Wednesday, 1 October 2014
Last updated 10 hours ago
Sep 12 2012 | 11:26am ET
If Bridgewater Associates is to build its planned $750 million headquarters in Stamford, Conn., city officials are likely to have to find a solution for the boatyard the hedge fund hopes to displace. It began that process this week.
Stamford will hire a consultant to help it relocate the boatyard in the city's South End, on a 14-acre parcel on Bateman Avenue that Bridgewater and the state hope will soon house the currently Westport-based hedge fund giant.
The consultant will be charged with determining the feasibility of moving the boatyard to a 3.5-acre city-owned site, a mile as the crow flies from the current boatyard, across the east branch of Stamford Harbor. Stamford land-use chief Norman Cole said the search for a consultant could take several weeks.
The Bridgewater deal, which includes $115 million in incentives for the hedge fund, was struck last month by Gov. Dannel Malloy, a former Stamford mayor, without consulting the city. It has been criticized for that lack of consultation, for the incentives and for the potential loss of the boatyard.
Indeed, Maureen Boylan, who heads the Save Our Boatyard group, poured scorn on the plan to move the boatyard to Magee Avenue.
"You cannot get a sufficient amount of boats in the channel with tugboats pushing barges up," she told the Stamford Advocate. What's more, "there won't be enough depth in the water for boats with large rudders to get through."
Angry city officials also do not appear mollified by the new approach. At the Monday meeting, when Cole announced plans to hire the consultant, members of the zoning board continued to complain that they weren't consulted.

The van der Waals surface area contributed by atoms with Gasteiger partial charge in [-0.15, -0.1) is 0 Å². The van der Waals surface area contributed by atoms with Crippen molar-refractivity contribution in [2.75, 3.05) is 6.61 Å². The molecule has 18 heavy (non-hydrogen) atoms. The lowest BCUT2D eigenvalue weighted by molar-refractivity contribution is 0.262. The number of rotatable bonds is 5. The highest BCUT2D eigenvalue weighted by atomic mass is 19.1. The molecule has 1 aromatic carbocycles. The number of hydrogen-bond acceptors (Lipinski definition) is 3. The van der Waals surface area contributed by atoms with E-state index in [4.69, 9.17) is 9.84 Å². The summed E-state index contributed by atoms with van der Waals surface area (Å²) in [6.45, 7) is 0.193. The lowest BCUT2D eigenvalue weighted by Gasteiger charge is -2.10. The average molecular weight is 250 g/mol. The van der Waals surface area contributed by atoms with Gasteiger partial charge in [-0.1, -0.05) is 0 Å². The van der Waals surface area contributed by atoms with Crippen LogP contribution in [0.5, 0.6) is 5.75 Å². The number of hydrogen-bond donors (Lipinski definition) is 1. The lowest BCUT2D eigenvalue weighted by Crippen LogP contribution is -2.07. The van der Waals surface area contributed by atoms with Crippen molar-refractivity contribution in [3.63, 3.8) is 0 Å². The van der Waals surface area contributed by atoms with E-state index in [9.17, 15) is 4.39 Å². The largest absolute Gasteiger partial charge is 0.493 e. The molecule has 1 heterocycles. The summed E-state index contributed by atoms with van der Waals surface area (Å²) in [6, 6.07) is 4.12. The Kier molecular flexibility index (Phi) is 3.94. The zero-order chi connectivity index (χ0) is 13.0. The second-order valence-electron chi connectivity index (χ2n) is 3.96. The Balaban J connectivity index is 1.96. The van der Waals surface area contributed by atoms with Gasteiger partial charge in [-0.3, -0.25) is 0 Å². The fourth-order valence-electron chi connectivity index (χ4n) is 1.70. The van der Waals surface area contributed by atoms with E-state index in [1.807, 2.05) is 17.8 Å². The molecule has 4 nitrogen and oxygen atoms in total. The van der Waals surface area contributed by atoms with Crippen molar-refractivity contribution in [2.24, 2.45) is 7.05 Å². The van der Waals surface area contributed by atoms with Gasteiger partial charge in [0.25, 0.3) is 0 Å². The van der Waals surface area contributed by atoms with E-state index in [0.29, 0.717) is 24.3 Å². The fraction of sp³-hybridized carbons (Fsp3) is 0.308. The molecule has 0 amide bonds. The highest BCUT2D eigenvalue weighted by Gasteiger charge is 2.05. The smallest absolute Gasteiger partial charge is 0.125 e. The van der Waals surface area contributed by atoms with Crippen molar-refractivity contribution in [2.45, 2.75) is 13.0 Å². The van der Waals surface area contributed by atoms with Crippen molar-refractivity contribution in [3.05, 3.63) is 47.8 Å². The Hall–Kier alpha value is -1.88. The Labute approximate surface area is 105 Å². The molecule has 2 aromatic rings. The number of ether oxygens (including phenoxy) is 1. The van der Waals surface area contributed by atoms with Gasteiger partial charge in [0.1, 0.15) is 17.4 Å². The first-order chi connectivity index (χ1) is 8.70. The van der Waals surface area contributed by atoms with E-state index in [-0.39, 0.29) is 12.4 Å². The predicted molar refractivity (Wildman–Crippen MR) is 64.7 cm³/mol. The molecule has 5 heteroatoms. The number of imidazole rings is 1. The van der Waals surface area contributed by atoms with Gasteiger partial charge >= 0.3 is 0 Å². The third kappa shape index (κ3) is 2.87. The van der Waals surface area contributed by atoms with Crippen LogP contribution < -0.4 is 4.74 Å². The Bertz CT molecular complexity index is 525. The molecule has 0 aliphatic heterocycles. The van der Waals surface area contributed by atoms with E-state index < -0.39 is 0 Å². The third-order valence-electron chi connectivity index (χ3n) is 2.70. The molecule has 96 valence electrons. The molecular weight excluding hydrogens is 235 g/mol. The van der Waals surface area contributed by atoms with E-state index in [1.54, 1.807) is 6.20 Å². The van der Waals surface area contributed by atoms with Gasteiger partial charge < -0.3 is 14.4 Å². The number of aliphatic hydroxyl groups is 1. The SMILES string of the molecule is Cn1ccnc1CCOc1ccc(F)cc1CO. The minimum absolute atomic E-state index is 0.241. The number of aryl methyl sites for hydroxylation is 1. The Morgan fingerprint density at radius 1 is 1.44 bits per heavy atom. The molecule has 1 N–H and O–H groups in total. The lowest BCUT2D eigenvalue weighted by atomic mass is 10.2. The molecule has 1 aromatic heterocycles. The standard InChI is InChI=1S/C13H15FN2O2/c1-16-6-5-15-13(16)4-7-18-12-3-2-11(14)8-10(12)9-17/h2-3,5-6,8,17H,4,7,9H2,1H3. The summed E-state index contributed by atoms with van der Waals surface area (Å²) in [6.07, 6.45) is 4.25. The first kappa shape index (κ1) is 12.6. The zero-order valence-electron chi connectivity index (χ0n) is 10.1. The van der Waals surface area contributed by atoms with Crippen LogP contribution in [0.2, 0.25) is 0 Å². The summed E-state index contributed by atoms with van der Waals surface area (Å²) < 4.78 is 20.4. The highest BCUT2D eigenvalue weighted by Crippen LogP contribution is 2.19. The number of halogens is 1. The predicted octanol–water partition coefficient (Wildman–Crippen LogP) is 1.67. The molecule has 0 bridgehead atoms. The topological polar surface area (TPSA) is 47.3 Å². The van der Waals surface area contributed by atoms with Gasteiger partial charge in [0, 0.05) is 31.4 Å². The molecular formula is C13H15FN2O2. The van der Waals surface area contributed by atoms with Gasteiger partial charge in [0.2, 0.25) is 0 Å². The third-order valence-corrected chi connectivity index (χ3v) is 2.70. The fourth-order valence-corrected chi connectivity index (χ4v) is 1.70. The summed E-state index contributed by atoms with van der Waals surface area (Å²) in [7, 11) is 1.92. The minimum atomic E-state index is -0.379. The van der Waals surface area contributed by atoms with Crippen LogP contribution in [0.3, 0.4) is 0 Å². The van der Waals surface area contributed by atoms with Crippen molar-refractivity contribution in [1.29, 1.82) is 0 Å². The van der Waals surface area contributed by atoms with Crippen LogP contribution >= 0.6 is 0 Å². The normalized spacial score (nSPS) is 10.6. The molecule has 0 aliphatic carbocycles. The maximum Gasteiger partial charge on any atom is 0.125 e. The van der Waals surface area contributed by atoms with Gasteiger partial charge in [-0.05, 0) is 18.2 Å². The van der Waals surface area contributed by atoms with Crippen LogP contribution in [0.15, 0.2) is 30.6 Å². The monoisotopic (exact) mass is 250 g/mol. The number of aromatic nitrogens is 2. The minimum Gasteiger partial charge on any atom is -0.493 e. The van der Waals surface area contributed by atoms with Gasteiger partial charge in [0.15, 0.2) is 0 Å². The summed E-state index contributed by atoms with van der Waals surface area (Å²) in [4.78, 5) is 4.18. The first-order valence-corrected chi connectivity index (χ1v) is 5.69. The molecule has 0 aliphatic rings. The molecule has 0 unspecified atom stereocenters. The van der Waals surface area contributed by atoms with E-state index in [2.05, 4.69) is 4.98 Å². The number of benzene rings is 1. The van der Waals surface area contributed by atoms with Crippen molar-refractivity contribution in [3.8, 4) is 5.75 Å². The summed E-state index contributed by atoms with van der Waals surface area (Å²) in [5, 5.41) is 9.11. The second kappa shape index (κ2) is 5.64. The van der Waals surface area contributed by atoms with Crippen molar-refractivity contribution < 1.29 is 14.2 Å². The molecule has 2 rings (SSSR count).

"We had no indication of what was going on behind the scenes," one member, Audry Consentini, said. "Now we are being asked to alter our modus operandi."
The boatyard's owner, Building and Land Technology, protested that it was not allowed to reveal the negotiations between Bridgewater and the state.
Sep 22 2014 | 4:15pm ET
"I tell people that everybody likes good news and so if you have good performance that’s wonderful,” explains Mike McKitish of Peddie School's endowment, “but it’s the people that want to talk about the bad news or where they drifted and how they came back and how they stayed to their discipline…” that he wants to hear from. Read more…
Sep 30 2014 | 9:29am ET
The crisp Autumnal days of October are upon us, and so are a few of the hedge fund industry’s favorite charitable events. If you have never been to Rocktoberfest, well, you are missing out. And for a quieter evening of sipping and socializing, stop by HFC’s Wine Soiree. Read more…
High frequency trading is not evil, it is not a conspiracy and it really is not new; it is the natural evolution of the professional trading community making markets, providing liquidity and hopefully...